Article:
Hempstead Town officials joined students and nature conservationists Thursday in launching an awareness campaign to protect an endangered species of shorebird on Long Island.

Piping plovers use Long Island’s coast for nesting sites during breeding season in the summer months, and human activity during that season can discourage birds from visiting mating grounds. Plovers are classified as endangered in New York, and have been protected under the federal Endangered Species Act since 1986.

“We are here today with a group of young nature-loving artists to proclaim ‘Hempstead Town is for the birds,’ ” Town Supervisor Anthony Santino said during a news conference. “Today, we will place kid-crafted billboards along our shoreline to alert beachgoers to stay out of the nesting areas inhabited by these shorebirds.”

Fourth-grade students from the Brandeis School in Lawrence competed in a poster contest to produce the signs, sponsored by the Town of Hempstead and Audubon New York, a bird conservation group that has been active in the effort to preserve the habitats of the piping plover and other shorebirds.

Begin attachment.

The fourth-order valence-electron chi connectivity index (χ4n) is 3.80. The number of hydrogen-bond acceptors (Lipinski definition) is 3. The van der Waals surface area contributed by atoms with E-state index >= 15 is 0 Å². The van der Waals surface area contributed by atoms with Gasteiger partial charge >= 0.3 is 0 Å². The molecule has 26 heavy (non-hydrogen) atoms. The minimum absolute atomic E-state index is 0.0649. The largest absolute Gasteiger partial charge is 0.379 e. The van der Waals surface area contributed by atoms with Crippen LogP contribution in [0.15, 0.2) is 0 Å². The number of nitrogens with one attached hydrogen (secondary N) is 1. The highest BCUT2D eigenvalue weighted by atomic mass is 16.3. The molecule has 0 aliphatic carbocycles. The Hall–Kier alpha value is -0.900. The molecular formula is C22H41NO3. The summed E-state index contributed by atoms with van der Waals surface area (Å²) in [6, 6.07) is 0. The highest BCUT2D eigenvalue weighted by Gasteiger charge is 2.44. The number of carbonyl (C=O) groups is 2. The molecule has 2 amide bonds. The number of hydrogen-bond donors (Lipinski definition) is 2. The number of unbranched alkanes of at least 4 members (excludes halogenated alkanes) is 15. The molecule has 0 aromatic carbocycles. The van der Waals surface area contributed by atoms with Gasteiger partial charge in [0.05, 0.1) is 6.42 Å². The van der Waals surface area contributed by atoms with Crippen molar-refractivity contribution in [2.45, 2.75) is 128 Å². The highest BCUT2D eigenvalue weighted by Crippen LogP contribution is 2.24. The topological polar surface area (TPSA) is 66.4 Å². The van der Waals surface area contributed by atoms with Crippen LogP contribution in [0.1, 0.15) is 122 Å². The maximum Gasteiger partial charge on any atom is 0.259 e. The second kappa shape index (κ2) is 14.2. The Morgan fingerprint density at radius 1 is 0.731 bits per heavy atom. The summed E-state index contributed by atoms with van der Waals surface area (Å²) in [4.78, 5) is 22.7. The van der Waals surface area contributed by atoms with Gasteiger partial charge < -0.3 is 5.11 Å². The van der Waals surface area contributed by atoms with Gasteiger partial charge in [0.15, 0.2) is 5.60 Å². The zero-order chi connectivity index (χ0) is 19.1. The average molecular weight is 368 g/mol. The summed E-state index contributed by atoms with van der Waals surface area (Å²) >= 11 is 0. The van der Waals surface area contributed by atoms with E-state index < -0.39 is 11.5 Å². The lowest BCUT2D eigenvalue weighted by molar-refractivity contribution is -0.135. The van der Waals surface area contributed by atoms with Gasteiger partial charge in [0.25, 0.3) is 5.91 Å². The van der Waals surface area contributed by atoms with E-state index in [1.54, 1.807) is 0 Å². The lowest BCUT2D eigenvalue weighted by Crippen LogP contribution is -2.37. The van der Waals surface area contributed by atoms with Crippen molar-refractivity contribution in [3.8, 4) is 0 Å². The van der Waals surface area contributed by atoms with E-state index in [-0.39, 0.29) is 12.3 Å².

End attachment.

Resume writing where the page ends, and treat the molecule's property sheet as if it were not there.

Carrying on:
“On Long Island, they’ve got really high disturbances. Piping plovers can sometimes abandon their nests if there are too many people around,” said Amanda Pachomski, Long Island bird conservation manager for Audubon New York. “Most of the birds here face the same threats.”

Scientists have raised concerns about the incoming population of piping plovers on Long Island after Hurricane Matthew tore through the birds’ winter habitat in the Bahamas on Oct. 6.

Plover numbers had been steadily increasing in years before the hurricane. The New York State Department of Environmental Conservation recorded 762 plovers last year, with the majority of them found on Long Island. In 2013, 578 were recorded.

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The DEC is currently conducting this year’s survey of plover populations, but the impact of the storm in the Bahamas won’t be clear until after the study is completed on Friday.

“We monitor six [plover] sites across Long Island, and our numbers are the same as last year,” Pachomski said. “Our particular sites seem to be OK but . . . it’s too early to tell.”